Could Hillary Clinton Be Replaced As Nominee - And By Someone Other Than Bernie Sanders?

Former Secretary of State Hillary Clinton currently leads Vermont senator Bernie Sanders in the delegate count, 2,313 to 1,546 according to Real Clear Politics, which puts her just 70 away from securing the Democratic nomination. So then, why is a former pollster for her husband, then-president Bill Clinton, saying that she could be replaced atop the ticket, possibly with Joe Biden, the current vice president?

There are two reasons why, Douglas Schoen, who worked for President Clinton from 1994-2000, said in a recent Wall Street Journal editorial. The first is her potential "weaknesses" as a general candidate against presumptive Republican nominee Donald Trump.


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Joe Biden could replace Hillary Clinton
Vice President Joe Biden could replace Hillary Clinton as Democratic nominee, according to some observers. [Photo by Nicholas Hunt/Getty Images]Many Democrats are worried that her only opponent in the Democratic primaries, the self-proclaimed socialist Sanders, 74, continues to win primaries against her, and he has a very real chance of upsetting her in California's primary on Tuesday, June 7. In both of the recent polls documented by Real Clear Politics, taken by Field and MSNBC/Wall Street Journal, Clinton leads Sanders by just two percent.

"California is clearly trending to Mr. Sanders," Schoen writes, "and the experience in recent open primaries has been that the Vermont senator tends to underperform in pre-election surveys and over-perform on primary and caucus days, thanks to the participation of new registrants and young voters."

According to Schoen, there are nearly 1.5 million new registered voters in California since the start of 2016, and a "218% increase in Democratic voter registrations compared with the same period in 2012, a strongly encouraging sign for Mr. Sanders."

Even if Hillary Clinton can eke out a narrow victory there, Schoen said that would still mean roughly 250 delegates for Sanders. Should Sanders win, it is very likely that many superdelegates (among whom Clinton currently leads, 543-44), "would seriously question whether they should continue to stand behind her candidacy."

It is also likely, Schoen noted, that if Clinton loses in California and in the other June 7 primaries, Montana and North Dakota, and Sanders in competitive in New Jersey, the Vermont senator could move for a rules change for how superdelegates are allocated. Should it pass, that could net him about 200 delegates in his race to catch Clinton, Shoen posited.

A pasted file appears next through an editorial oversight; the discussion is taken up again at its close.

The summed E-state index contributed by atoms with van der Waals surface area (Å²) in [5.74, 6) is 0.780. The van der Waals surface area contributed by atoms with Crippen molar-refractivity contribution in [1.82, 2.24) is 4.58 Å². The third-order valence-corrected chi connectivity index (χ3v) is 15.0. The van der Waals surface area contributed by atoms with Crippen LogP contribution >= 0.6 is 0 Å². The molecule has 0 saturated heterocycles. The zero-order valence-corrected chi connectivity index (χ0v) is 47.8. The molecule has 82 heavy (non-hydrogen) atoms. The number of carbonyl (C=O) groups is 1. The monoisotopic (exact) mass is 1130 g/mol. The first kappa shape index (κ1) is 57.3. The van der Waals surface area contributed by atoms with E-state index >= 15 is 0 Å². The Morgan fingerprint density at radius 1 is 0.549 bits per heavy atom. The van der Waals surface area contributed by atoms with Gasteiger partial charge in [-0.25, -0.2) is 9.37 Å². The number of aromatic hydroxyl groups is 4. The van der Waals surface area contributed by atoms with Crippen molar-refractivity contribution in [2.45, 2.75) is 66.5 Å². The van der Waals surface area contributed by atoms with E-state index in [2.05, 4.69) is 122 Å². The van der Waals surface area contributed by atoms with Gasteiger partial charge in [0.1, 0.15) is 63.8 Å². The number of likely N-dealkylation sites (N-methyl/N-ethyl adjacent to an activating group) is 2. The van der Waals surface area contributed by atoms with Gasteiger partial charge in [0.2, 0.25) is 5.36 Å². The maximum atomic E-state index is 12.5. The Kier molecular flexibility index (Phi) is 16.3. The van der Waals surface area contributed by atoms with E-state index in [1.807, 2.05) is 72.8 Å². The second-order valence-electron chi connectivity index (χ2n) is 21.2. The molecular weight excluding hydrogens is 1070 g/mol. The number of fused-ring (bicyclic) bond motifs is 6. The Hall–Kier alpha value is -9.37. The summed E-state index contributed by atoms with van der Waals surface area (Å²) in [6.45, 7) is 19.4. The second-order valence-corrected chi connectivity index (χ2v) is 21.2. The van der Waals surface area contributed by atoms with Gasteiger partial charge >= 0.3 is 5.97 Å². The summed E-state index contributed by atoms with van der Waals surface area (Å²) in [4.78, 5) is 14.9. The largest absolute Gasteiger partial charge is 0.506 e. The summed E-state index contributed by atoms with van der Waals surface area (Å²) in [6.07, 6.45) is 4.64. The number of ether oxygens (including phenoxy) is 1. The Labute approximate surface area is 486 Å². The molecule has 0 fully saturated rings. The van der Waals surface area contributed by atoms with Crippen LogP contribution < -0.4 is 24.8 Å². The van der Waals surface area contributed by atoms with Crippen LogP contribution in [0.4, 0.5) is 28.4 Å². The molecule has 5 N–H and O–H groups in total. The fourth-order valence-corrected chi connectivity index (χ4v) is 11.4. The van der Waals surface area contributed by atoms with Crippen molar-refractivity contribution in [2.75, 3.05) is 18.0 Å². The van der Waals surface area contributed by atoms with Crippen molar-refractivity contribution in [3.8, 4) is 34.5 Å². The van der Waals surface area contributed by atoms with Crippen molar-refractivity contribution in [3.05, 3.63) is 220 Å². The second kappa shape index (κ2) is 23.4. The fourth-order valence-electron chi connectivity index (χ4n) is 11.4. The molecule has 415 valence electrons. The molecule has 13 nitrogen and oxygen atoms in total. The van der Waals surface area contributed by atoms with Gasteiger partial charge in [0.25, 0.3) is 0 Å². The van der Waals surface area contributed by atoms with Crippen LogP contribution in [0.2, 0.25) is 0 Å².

Sanders supporters have also been quick to note that in head-to-head matchups, their candidate actually polls better against Trump than Clinton does. According to the Real Clear Politics average of polls, Clinton only leads Trump by 1.5 percent, while Sanders leads Trump by 10.4 percent.

The second reason why Hillary Clinton may not be the nominee is the ongoing F.B.I. investigation of her email server, for which she could be indicted.

"The State Department inspector general's recent report on Mrs. Clinton's use of a private email server while she was secretary of state made it abundantly clear that she broke rules and has been far from forthright in her public statements," Schoen writes.

And given this report, "a clean bill of health from the Justice Department is unlikely."

This increases the possibility of a intra-party coup, with current Secretary of State and 2004 nominee John Kerry, or more likely, Vice President Joe Biden, replacing Hillary Clinton atop the ticket, said Schoen. The Democratic Party's left wing would be placated by Biden (or Kerry) tabbing Elizabeth Warren, a darling of liberals, as his running mate.

Biden (or Kerry) would then be cast as the "white knight rescuing the party, and the nation, from a possible Trump presidency."

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But is it plausible that Hillary Clinton, a very powerful figure in the Democratic Party, could be replaced?

It is, according to Andrew McCarthy of National Review, who recalled a very similar incident in 2002, when New Jersey Democrats swapped Senate candidates less than a month before the election to ensure that they held the seat, even though it went against state law.

What happened then, McCarthy recalled, was that incumbent Robert Torricelli was facing a tough re-election fight while dealing with corruption charges. So Democrats persuaded Torricelli to step down, and then placed 78-year-old Frank Lautenberg, who had retired from the Senate two years earlier, to step in. Lautenberg won handily in November.

Even though this switch went against state law, "New Jersey's solidly Democratic judiciary predictably looked the other way," McCarthy wrote.

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Could the same thing happen to Hillary Clinton? Probably not, if she wins handily in California. But if she loses or its close, and if the FBI report on her emails casts a shadow on her trustworthiness, Clinton could be replaced on the Democratic Party ticket.

What do you think? Could Hillary Clinton be replaced as the Democratic nominee? And if so, who should it be?

[Photo by Justin Sullivan/Getty Images]